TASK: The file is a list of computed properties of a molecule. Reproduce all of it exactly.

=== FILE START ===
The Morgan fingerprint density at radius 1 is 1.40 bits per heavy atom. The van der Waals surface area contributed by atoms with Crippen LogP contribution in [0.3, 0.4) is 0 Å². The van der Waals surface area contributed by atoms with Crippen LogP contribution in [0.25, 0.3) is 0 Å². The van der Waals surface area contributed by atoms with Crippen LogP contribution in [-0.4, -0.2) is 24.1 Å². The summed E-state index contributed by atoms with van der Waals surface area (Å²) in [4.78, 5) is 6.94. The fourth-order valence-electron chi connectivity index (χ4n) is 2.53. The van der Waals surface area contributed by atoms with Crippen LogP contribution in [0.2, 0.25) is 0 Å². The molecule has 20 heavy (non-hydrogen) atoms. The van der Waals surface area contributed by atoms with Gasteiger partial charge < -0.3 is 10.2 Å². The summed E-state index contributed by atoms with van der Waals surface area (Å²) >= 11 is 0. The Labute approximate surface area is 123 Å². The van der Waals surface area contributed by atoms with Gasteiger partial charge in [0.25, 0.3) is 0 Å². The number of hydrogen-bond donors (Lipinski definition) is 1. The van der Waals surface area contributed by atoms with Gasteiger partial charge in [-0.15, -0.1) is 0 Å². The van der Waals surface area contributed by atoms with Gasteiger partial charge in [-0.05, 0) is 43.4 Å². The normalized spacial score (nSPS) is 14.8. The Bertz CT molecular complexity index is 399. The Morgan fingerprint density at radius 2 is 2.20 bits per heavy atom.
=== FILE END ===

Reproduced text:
The Morgan fingerprint density at radius 1 is 1.40 bits per heavy atom. The van der Waals surface area contributed by atoms with Crippen LogP contribution in [0.3, 0.4) is 0 Å². The van der Waals surface area contributed by atoms with Crippen LogP contribution in [0.25, 0.3) is 0 Å². The van der Waals surface area contributed by atoms with Crippen LogP contribution in [-0.4, -0.2) is 24.1 Å². The summed E-state index contributed by atoms with van der Waals surface area (Å²) in [4.78, 5) is 6.94. The fourth-order valence-electron chi connectivity index (χ4n) is 2.53. The van der Waals surface area contributed by atoms with Crippen LogP contribution in [0.2, 0.25) is 0 Å². The molecule has 20 heavy (non-hydrogen) atoms. The van der Waals surface area contributed by atoms with Gasteiger partial charge < -0.3 is 10.2 Å². The summed E-state index contributed by atoms with van der Waals surface area (Å²) >= 11 is 0. The Labute approximate surface area is 123 Å². The van der Waals surface area contributed by atoms with Gasteiger partial charge in [0.25, 0.3) is 0 Å². The number of hydrogen-bond donors (Lipinski definition) is 1. The van der Waals surface area contributed by atoms with Gasteiger partial charge in [-0.15, -0.1) is 0 Å². The van der Waals surface area contributed by atoms with Gasteiger partial charge in [-0.05, 0) is 43.4 Å². The normalized spacial score (nSPS) is 14.8. The Bertz CT molecular complexity index is 399. The Morgan fingerprint density at radius 2 is 2.20 bits per heavy atom.